NEW RICHLAND — When Frank and Emma Wenzel first came to the United States from their native Germany, they didn’t immediately wind up in Minnesota, let alone rural Waseca County.
It was 1887 when the Wenzels emigrated from their native land. He was 28, she 22. And it would be another 31 years before they purchased the farm just outside of New Richland in the Byron Township.
“They bought the farm in New Richland in 1918, but they moved to the farm in 1919,” said Annette Wenzel, the trustee of the William W. Wenzel Family Trust.
It is the family trust that now owns the farm — 160 acres off of Highway 30 west of New Richland. The trust was established after the death of William Wayne Wenzel 24 years. William W. [Wayne] Wenzel was the husband of Annette Wenzel. She and everybody else called him “Billy.” Everyone calls her Ann.
But we’re getting ahead of ourselves.
Frank and Emma’s migration to southern Minnesota came with sojourns first to Wisconsin and Fonda, Iowa, where they farmed and raised a family. A big family. A very big family. They had 10 children as well as two children who died in infancy.
When they made the move to Minnesota, not all of the children — many had grown up by that time — made the move with them. Herman, Frank, Bill, Clara, Clarence, Anna, and John came to Minnesota, while three other children — Paul, Richard and Emma — remained in Iowa. The seven who made the trek north — Herman was the oldest at 27, John the youngest at 8 — were what Ann Wenzel calls “built-in farmhands” for their father.
The patriarch, Frank Sr., purchased 160 acres of farmland outside of New Richland for $125 per acre on March 8, 1918, according to information supplied by Ann Wenzel on their century farm application. The land was purchased from Joseph Bartosh.
“They were regular small farmers,” Ann Wenzel said of the Wenzel clan, adding that they raised oats and hay for the livestock, as well as corn and soybeans.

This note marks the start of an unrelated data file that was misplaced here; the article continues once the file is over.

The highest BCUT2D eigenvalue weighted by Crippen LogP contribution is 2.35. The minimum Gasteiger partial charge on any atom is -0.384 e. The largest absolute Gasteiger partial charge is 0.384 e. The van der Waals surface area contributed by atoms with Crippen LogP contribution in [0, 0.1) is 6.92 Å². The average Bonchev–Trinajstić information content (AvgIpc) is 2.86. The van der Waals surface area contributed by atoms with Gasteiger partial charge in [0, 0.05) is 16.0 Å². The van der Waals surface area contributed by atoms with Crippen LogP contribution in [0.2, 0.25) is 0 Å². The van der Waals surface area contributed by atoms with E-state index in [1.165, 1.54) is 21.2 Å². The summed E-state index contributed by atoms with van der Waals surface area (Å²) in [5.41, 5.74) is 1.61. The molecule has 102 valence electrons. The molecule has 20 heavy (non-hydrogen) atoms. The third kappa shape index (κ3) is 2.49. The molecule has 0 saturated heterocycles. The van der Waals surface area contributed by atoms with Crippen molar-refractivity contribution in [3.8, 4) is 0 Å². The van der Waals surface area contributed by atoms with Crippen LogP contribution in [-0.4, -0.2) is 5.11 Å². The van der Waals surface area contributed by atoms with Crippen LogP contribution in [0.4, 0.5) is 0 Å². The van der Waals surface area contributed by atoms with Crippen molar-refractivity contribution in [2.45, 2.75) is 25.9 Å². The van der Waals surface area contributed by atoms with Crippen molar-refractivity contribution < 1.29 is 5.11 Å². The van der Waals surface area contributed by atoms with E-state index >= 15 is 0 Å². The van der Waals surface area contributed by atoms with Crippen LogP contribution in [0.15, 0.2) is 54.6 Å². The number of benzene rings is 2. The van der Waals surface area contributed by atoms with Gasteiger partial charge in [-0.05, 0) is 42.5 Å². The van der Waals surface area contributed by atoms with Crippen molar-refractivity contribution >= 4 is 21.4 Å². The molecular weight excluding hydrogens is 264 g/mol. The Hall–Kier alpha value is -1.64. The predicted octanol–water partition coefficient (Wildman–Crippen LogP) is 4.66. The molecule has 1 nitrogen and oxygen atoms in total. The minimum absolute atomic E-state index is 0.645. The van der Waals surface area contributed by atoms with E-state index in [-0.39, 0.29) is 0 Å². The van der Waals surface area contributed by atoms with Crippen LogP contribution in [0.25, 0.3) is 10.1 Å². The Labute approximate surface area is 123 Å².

Frank Wenzel’s wife, Emma, died just two years later on Aug. 6, 1921. She was 56. Frank Wenzel continued to farm the land until his death a decade later on Aug. 30, 1931. They are buried in Calvary Cemetery in New Richland.
Upon Frank Wenzel’s death, the farm was sold to his son, William Henry Wenzel, who was 31 years old at the time.
“He was my father-in-law,” said Ann Wenzel.
William Henry Wenzel — “Bill,” everybody called him — continued to farm the land until 1974, when he was 74 years old. At that time, after 43 years of farming that land, he sold the farm to his son William Wayne Wenzel, or “Billy.” Bill Wenzel died two years later at the age of 76.
Billy Wenzel was 40 years old when he purchased the farm from his father, though that doesn’t mean that he wasn’t farming all along. On Sept. 2, 1956, when he was 21 years old, Billy married Annette Herum.
The two continued to farm with Billy’s father in New Richland even after 1966 when Billy and Ann bought their own place in Martin County.
“We spent a long time on the road,” said Ann Wenzel about their commutes back and forth from Martin County to Waseca County.
And if they purchased new equipment for their Martin County farm, they would make sure to transfer the older equipment to the family farm outside of New Richland.
Billy Wenzel died in 1995 in Martin County. At the time of his death, the family established the William W. Wenzel Family Trust for which his and Ann’s children — Dean, Steven, Darlene and Kent — are beneficiaries and for which Ann is the trustee.
None of the children, however, farm the land, though the farm remains in the family name and is farmed by a family member. The farm is rented out to Mary Routh of New Richland, who is the daughter of Billy’s sister, Lorraine Alma Wenzel Evenson. According to Ann Wenzel, Mary Routh and her husband farmed the land until his death, at which time she took over the farming operations. The Rouths have farmed the land since Billy Wenzel died and the trust established.
None of the original buildings remain on the land, but there is a building site on the land that is owned by Craig Wenzel and his wife, Lesley. Craig Wenzel is the nephew of Lester Wenzel, Billy’s brother.
Ann Wenzel believes that even after her death, her children will continue to hold on to the land, even though they will rent it out.
“I think it will stay in the family,” she said.